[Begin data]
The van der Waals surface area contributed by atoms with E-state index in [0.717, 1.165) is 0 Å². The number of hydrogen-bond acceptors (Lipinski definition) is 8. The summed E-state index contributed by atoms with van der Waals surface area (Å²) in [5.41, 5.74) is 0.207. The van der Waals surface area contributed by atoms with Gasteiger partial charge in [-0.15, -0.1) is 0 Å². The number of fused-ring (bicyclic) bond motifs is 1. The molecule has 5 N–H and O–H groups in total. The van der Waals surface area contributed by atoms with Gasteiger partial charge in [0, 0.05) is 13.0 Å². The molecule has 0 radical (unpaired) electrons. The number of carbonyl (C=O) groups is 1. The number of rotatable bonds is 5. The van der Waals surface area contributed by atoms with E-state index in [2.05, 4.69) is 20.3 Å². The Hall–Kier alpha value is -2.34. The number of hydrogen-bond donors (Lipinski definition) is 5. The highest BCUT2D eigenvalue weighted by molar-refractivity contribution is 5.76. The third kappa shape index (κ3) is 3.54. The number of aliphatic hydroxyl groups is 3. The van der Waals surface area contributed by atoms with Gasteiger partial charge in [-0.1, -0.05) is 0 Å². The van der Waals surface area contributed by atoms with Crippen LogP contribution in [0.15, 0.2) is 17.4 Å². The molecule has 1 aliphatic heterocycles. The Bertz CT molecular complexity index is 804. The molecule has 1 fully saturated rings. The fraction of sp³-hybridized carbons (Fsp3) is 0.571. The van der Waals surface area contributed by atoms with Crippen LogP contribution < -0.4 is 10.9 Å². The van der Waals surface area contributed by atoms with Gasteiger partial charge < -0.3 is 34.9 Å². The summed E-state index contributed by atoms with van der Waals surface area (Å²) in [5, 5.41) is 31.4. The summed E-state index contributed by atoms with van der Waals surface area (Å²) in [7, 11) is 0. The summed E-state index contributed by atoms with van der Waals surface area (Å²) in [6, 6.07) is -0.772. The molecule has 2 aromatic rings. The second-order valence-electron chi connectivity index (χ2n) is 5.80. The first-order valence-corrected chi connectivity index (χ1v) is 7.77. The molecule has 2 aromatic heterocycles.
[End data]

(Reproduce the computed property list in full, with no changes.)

The van der Waals surface area contributed by atoms with E-state index in [0.717, 1.165) is 0 Å². The number of hydrogen-bond acceptors (Lipinski definition) is 8. The summed E-state index contributed by atoms with van der Waals surface area (Å²) in [5.41, 5.74) is 0.207. The van der Waals surface area contributed by atoms with Gasteiger partial charge in [-0.15, -0.1) is 0 Å². The number of fused-ring (bicyclic) bond motifs is 1. The molecule has 5 N–H and O–H groups in total. The van der Waals surface area contributed by atoms with Gasteiger partial charge in [0, 0.05) is 13.0 Å². The molecule has 0 radical (unpaired) electrons. The number of carbonyl (C=O) groups is 1. The number of rotatable bonds is 5. The van der Waals surface area contributed by atoms with E-state index in [2.05, 4.69) is 20.3 Å². The Hall–Kier alpha value is -2.34. The number of hydrogen-bond donors (Lipinski definition) is 5. The highest BCUT2D eigenvalue weighted by molar-refractivity contribution is 5.76. The third kappa shape index (κ3) is 3.54. The number of aliphatic hydroxyl groups is 3. The van der Waals surface area contributed by atoms with Gasteiger partial charge in [-0.1, -0.05) is 0 Å². The van der Waals surface area contributed by atoms with Crippen LogP contribution in [0.15, 0.2) is 17.4 Å². The molecule has 1 aliphatic heterocycles. The Bertz CT molecular complexity index is 804. The molecule has 1 fully saturated rings. The fraction of sp³-hybridized carbons (Fsp3) is 0.571. The van der Waals surface area contributed by atoms with Crippen LogP contribution < -0.4 is 10.9 Å². The van der Waals surface area contributed by atoms with Gasteiger partial charge < -0.3 is 34.9 Å². The summed E-state index contributed by atoms with van der Waals surface area (Å²) in [5, 5.41) is 31.4. The summed E-state index contributed by atoms with van der Waals surface area (Å²) in [7, 11) is 0. The summed E-state index contributed by atoms with van der Waals surface area (Å²) in [6, 6.07) is -0.772. The molecule has 2 aromatic rings. The second-order valence-electron chi connectivity index (χ2n) is 5.80. The first-order valence-corrected chi connectivity index (χ1v) is 7.77. The molecule has 2 aromatic heterocycles.